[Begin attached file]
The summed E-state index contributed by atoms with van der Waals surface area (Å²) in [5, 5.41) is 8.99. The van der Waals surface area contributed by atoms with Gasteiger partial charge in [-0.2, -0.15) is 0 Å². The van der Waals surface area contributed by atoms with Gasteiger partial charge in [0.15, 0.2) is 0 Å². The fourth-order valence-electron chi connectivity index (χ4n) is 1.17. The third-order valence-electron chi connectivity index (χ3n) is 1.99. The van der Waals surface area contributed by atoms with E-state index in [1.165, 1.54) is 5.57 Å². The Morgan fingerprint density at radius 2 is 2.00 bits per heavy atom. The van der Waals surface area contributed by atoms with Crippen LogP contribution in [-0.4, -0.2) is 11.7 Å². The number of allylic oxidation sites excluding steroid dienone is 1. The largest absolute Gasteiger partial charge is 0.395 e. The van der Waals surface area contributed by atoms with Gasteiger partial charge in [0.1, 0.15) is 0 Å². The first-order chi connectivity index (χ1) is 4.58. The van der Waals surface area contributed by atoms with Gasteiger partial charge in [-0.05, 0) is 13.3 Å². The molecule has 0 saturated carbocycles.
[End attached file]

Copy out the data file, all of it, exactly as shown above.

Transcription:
The summed E-state index contributed by atoms with van der Waals surface area (Å²) in [5, 5.41) is 8.99. The van der Waals surface area contributed by atoms with Gasteiger partial charge in [-0.2, -0.15) is 0 Å². The van der Waals surface area contributed by atoms with Gasteiger partial charge in [0.15, 0.2) is 0 Å². The fourth-order valence-electron chi connectivity index (χ4n) is 1.17. The third-order valence-electron chi connectivity index (χ3n) is 1.99. The van der Waals surface area contributed by atoms with E-state index in [1.165, 1.54) is 5.57 Å². The Morgan fingerprint density at radius 2 is 2.00 bits per heavy atom. The van der Waals surface area contributed by atoms with Crippen LogP contribution in [-0.4, -0.2) is 11.7 Å². The number of allylic oxidation sites excluding steroid dienone is 1. The largest absolute Gasteiger partial charge is 0.395 e. The van der Waals surface area contributed by atoms with Gasteiger partial charge in [0.1, 0.15) is 0 Å². The first-order chi connectivity index (χ1) is 4.58. The van der Waals surface area contributed by atoms with Gasteiger partial charge in [-0.05, 0) is 13.3 Å². The molecule has 0 saturated carbocycles.